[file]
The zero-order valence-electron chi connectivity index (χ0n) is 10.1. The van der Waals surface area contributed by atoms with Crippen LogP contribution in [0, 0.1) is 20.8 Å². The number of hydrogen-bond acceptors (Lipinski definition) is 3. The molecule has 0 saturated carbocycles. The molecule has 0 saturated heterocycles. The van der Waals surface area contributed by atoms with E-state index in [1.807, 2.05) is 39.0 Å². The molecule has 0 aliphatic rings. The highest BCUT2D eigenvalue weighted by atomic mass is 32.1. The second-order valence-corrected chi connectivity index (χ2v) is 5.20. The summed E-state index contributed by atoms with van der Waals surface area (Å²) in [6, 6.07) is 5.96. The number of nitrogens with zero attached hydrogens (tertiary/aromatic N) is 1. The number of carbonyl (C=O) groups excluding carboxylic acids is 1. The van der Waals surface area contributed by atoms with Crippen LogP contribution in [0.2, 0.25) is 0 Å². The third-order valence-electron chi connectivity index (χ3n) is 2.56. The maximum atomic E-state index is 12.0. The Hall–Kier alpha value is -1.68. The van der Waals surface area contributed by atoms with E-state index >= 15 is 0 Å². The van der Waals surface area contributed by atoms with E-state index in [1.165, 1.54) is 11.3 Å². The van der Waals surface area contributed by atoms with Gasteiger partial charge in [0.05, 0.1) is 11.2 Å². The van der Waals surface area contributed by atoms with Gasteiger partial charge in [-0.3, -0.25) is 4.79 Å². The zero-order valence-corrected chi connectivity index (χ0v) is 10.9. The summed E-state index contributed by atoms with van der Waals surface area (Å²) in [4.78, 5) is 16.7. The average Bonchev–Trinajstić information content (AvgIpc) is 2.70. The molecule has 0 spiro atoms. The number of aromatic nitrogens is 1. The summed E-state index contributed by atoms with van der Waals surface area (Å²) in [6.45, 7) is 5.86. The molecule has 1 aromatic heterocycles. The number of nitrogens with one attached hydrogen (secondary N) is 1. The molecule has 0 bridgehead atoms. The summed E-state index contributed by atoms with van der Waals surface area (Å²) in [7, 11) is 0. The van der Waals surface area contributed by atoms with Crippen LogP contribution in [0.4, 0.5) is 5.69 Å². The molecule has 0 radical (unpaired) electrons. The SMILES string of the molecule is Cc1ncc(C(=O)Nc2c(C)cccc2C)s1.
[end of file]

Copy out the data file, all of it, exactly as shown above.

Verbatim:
The zero-order valence-electron chi connectivity index (χ0n) is 10.1. The van der Waals surface area contributed by atoms with Crippen LogP contribution in [0, 0.1) is 20.8 Å². The number of hydrogen-bond acceptors (Lipinski definition) is 3. The molecule has 0 saturated carbocycles. The molecule has 0 saturated heterocycles. The van der Waals surface area contributed by atoms with E-state index in [1.807, 2.05) is 39.0 Å². The molecule has 0 aliphatic rings. The highest BCUT2D eigenvalue weighted by atomic mass is 32.1. The second-order valence-corrected chi connectivity index (χ2v) is 5.20. The summed E-state index contributed by atoms with van der Waals surface area (Å²) in [6, 6.07) is 5.96. The number of nitrogens with zero attached hydrogens (tertiary/aromatic N) is 1. The number of carbonyl (C=O) groups excluding carboxylic acids is 1. The van der Waals surface area contributed by atoms with Crippen LogP contribution in [0.2, 0.25) is 0 Å². The third-order valence-electron chi connectivity index (χ3n) is 2.56. The maximum atomic E-state index is 12.0. The Hall–Kier alpha value is -1.68. The van der Waals surface area contributed by atoms with E-state index >= 15 is 0 Å². The van der Waals surface area contributed by atoms with E-state index in [1.165, 1.54) is 11.3 Å². The van der Waals surface area contributed by atoms with Gasteiger partial charge in [0.05, 0.1) is 11.2 Å². The van der Waals surface area contributed by atoms with Gasteiger partial charge in [-0.3, -0.25) is 4.79 Å². The zero-order valence-corrected chi connectivity index (χ0v) is 10.9. The summed E-state index contributed by atoms with van der Waals surface area (Å²) in [4.78, 5) is 16.7. The average Bonchev–Trinajstić information content (AvgIpc) is 2.70. The molecule has 0 spiro atoms. The number of aromatic nitrogens is 1. The summed E-state index contributed by atoms with van der Waals surface area (Å²) in [6.45, 7) is 5.86. The molecule has 1 aromatic heterocycles. The number of nitrogens with one attached hydrogen (secondary N) is 1. The molecule has 0 bridgehead atoms. The summed E-state index contributed by atoms with van der Waals surface area (Å²) in [7, 11) is 0. The van der Waals surface area contributed by atoms with Crippen LogP contribution in [0.4, 0.5) is 5.69 Å². The molecule has 0 radical (unpaired) electrons. The SMILES string of the molecule is Cc1ncc(C(=O)Nc2c(C)cccc2C)s1.